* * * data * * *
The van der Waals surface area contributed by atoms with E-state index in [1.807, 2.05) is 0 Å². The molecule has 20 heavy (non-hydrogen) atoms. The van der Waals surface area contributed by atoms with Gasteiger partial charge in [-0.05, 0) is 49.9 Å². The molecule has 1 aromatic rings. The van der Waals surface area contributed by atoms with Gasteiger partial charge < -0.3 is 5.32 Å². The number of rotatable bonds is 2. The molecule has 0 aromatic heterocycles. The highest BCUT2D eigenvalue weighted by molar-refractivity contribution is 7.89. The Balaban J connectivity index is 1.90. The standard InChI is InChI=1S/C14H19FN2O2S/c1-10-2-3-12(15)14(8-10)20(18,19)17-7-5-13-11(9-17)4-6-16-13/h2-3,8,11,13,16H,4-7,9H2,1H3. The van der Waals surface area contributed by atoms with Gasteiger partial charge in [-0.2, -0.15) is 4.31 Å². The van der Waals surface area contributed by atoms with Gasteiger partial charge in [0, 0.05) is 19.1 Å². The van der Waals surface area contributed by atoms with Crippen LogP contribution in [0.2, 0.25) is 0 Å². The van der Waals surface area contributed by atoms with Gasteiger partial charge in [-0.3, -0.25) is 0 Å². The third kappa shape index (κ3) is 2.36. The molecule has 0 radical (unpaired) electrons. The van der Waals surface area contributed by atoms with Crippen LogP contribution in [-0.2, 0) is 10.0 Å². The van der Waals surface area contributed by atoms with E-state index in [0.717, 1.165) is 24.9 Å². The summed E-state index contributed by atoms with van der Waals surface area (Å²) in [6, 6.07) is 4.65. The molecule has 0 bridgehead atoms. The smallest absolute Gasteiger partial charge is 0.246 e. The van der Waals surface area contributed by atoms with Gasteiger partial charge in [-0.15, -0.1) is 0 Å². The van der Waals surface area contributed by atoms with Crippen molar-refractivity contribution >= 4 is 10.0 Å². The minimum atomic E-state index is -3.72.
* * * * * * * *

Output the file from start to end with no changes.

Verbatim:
The van der Waals surface area contributed by atoms with E-state index in [1.807, 2.05) is 0 Å². The molecule has 20 heavy (non-hydrogen) atoms. The van der Waals surface area contributed by atoms with Gasteiger partial charge in [-0.05, 0) is 49.9 Å². The molecule has 1 aromatic rings. The van der Waals surface area contributed by atoms with Gasteiger partial charge < -0.3 is 5.32 Å². The number of rotatable bonds is 2. The molecule has 0 aromatic heterocycles. The highest BCUT2D eigenvalue weighted by molar-refractivity contribution is 7.89. The Balaban J connectivity index is 1.90. The standard InChI is InChI=1S/C14H19FN2O2S/c1-10-2-3-12(15)14(8-10)20(18,19)17-7-5-13-11(9-17)4-6-16-13/h2-3,8,11,13,16H,4-7,9H2,1H3. The van der Waals surface area contributed by atoms with Gasteiger partial charge in [-0.2, -0.15) is 4.31 Å². The van der Waals surface area contributed by atoms with Gasteiger partial charge in [0, 0.05) is 19.1 Å². The van der Waals surface area contributed by atoms with Crippen LogP contribution in [0.2, 0.25) is 0 Å². The van der Waals surface area contributed by atoms with Gasteiger partial charge in [-0.3, -0.25) is 0 Å². The third kappa shape index (κ3) is 2.36. The molecule has 0 radical (unpaired) electrons. The van der Waals surface area contributed by atoms with Crippen LogP contribution in [-0.2, 0) is 10.0 Å². The van der Waals surface area contributed by atoms with E-state index in [0.717, 1.165) is 24.9 Å². The summed E-state index contributed by atoms with van der Waals surface area (Å²) in [6, 6.07) is 4.65. The molecule has 0 bridgehead atoms. The smallest absolute Gasteiger partial charge is 0.246 e. The van der Waals surface area contributed by atoms with Gasteiger partial charge in [-0.15, -0.1) is 0 Å². The van der Waals surface area contributed by atoms with Crippen molar-refractivity contribution >= 4 is 10.0 Å². The minimum atomic E-state index is -3.72.